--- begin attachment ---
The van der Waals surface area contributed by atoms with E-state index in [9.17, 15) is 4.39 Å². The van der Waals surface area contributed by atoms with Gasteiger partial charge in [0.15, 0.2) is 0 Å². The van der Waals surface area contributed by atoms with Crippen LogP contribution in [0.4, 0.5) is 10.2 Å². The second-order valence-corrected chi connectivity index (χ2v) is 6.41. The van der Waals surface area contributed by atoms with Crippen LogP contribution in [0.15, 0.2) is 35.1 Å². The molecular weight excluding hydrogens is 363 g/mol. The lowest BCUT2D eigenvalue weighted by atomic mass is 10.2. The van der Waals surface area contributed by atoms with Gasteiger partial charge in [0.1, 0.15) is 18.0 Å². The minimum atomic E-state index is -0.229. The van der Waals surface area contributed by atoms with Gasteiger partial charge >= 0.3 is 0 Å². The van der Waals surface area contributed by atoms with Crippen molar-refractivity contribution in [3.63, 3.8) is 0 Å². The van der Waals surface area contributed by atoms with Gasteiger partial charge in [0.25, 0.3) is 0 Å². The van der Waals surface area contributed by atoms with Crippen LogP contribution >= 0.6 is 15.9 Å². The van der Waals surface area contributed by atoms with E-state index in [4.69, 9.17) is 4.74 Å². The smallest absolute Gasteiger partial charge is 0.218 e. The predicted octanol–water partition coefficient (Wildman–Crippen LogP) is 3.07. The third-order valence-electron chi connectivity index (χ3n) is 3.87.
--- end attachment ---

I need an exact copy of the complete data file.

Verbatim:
The van der Waals surface area contributed by atoms with E-state index in [9.17, 15) is 4.39 Å². The van der Waals surface area contributed by atoms with Gasteiger partial charge in [0.15, 0.2) is 0 Å². The van der Waals surface area contributed by atoms with Crippen LogP contribution in [0.4, 0.5) is 10.2 Å². The second-order valence-corrected chi connectivity index (χ2v) is 6.41. The van der Waals surface area contributed by atoms with Crippen LogP contribution in [0.15, 0.2) is 35.1 Å². The molecular weight excluding hydrogens is 363 g/mol. The lowest BCUT2D eigenvalue weighted by atomic mass is 10.2. The van der Waals surface area contributed by atoms with Gasteiger partial charge in [0.1, 0.15) is 18.0 Å². The minimum atomic E-state index is -0.229. The van der Waals surface area contributed by atoms with Gasteiger partial charge >= 0.3 is 0 Å². The van der Waals surface area contributed by atoms with Crippen molar-refractivity contribution in [3.63, 3.8) is 0 Å². The van der Waals surface area contributed by atoms with Gasteiger partial charge in [0.25, 0.3) is 0 Å². The van der Waals surface area contributed by atoms with Crippen LogP contribution >= 0.6 is 15.9 Å². The van der Waals surface area contributed by atoms with E-state index in [4.69, 9.17) is 4.74 Å². The smallest absolute Gasteiger partial charge is 0.218 e. The predicted octanol–water partition coefficient (Wildman–Crippen LogP) is 3.07. The third-order valence-electron chi connectivity index (χ3n) is 3.87.